Now, the constant battle against taggers has the artist looking for a new location for this famous piece of Los Angeles street art.

The mural has a digitized headshot that changes focus depending on distance plus an image of a long, lanky Curtis leaning against the wall next to himself.  He's wearing the standard Hollywood Heartthrob uniform; tight jeans and a t-shirt.

In a way, this mural has a story similar to the great Curtis himself.  It reflects the daily battle in this town for recognition, endurance, survival and remakes (no, I'm not talking about plastic surgery).   

This is actually the second version of Tony Curtis.  It was first created in 1995, but graffiti is such a problem it has already been completely repainted once.  This newer version added a round Hollywood, CA date stamp with a filmstrip frame in the upper left corner and a yellow outline around the standing Tony.  The mural is primarily maintained by the artist himself at his own expense.

This second photo of the mural shows how simple maintenance can be a dangerous affair.  The ivy spilling over the top of the overpass is turning Tony's perfect ducktail into a shag hairdo and completely obscuring a ladder to the stars on the far right.   

I cannot imagine having to hike down that steep hill to work on the wall and I shudder to think what is hiding under the ivy.  The short little fence is missing part of the rail.  Then there's the drop-off directly onto the freeway.  Even the Caltrans sign identifying the Sunset overpass is covered in gang tags.   

In the upper right corner of the photo, across from the palm tree is part of the retro KTLA sign, each letter is on a block going up the side of a radio tower.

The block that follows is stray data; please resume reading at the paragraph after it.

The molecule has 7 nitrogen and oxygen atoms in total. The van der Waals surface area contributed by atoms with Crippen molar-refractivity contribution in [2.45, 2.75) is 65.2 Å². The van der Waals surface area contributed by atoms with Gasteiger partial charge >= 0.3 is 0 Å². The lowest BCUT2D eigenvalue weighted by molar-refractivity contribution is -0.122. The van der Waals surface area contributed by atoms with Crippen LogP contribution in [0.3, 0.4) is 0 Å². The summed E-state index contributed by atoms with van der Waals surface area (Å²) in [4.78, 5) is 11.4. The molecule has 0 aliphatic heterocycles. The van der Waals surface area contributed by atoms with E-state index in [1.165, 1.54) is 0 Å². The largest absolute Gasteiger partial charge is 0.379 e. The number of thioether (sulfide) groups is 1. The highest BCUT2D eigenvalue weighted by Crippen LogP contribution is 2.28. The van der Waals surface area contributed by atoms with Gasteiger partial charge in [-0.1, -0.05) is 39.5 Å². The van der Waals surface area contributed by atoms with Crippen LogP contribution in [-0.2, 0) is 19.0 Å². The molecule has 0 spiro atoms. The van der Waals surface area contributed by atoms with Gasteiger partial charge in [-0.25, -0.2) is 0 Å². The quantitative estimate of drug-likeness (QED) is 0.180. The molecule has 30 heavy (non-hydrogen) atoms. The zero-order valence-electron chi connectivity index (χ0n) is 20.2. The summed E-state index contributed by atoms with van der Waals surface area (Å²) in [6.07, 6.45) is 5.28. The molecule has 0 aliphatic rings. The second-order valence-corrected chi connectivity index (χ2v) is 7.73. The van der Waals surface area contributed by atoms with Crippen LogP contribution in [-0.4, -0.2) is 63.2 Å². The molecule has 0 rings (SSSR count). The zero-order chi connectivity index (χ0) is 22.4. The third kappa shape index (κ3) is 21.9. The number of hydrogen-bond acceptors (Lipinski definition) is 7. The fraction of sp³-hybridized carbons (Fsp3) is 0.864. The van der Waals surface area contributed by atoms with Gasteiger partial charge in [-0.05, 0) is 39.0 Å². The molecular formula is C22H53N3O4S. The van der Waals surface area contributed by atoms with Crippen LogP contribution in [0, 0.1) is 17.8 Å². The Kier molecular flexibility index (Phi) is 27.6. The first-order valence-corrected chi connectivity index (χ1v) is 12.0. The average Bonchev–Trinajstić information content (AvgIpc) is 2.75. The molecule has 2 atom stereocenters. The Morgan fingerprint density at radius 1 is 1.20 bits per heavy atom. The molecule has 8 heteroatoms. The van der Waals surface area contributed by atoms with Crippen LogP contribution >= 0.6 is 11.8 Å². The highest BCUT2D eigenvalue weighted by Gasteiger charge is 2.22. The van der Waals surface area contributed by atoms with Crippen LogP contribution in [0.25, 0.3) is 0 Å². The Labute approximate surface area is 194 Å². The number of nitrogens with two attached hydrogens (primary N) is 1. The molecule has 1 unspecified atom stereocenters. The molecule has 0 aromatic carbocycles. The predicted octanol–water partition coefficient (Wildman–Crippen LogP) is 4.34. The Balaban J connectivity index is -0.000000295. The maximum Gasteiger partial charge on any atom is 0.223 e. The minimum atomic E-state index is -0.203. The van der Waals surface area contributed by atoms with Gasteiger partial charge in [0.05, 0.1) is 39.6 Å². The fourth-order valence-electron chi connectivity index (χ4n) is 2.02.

Tony Curtis Freeway Mural Moving?  
To the dismay of drivers, Tony may be moving off the freeway completely.  On September 30, George Sportelli posted this on his deviantART page:

After over 15 years of maintaining it all by myself and at my own expense as well... I just can't do it anymore.. but I've invested too much time and money in it to just let it go...I promise when I do find a new location somewhere on Hollywood will be just as visible and never damaged or tagged ever again and people will get to enjoy it up close.  If you drive by my other murals regularly you'll still see this one because it will be in the same neck of the woods as the others.... I'm just waiting for the perfect wall to show itself to me preferably somewhere by his star on Hollywood and Highland.

Perhaps it is time to let Tony retire from his rough and tumble freeway location to a more comfortable existence on the Hollywood streets.  The artwork would be easier to maintain and fans could linger to appreciate the artwork without causing a 10 car pileup on the freeway.  But the question remains; when Tony is moved, will they paint over the overpass version -- or make us watch his slow demise as he is obscured by graffiti?

You can see the 1995 version of Mr. Sportelli's Tony Curtis mural (and let him know if you can help him) on his deviantART site.
No matter where Tony Curtis resides in Hollywood, he will always remain in our hearts and dreams.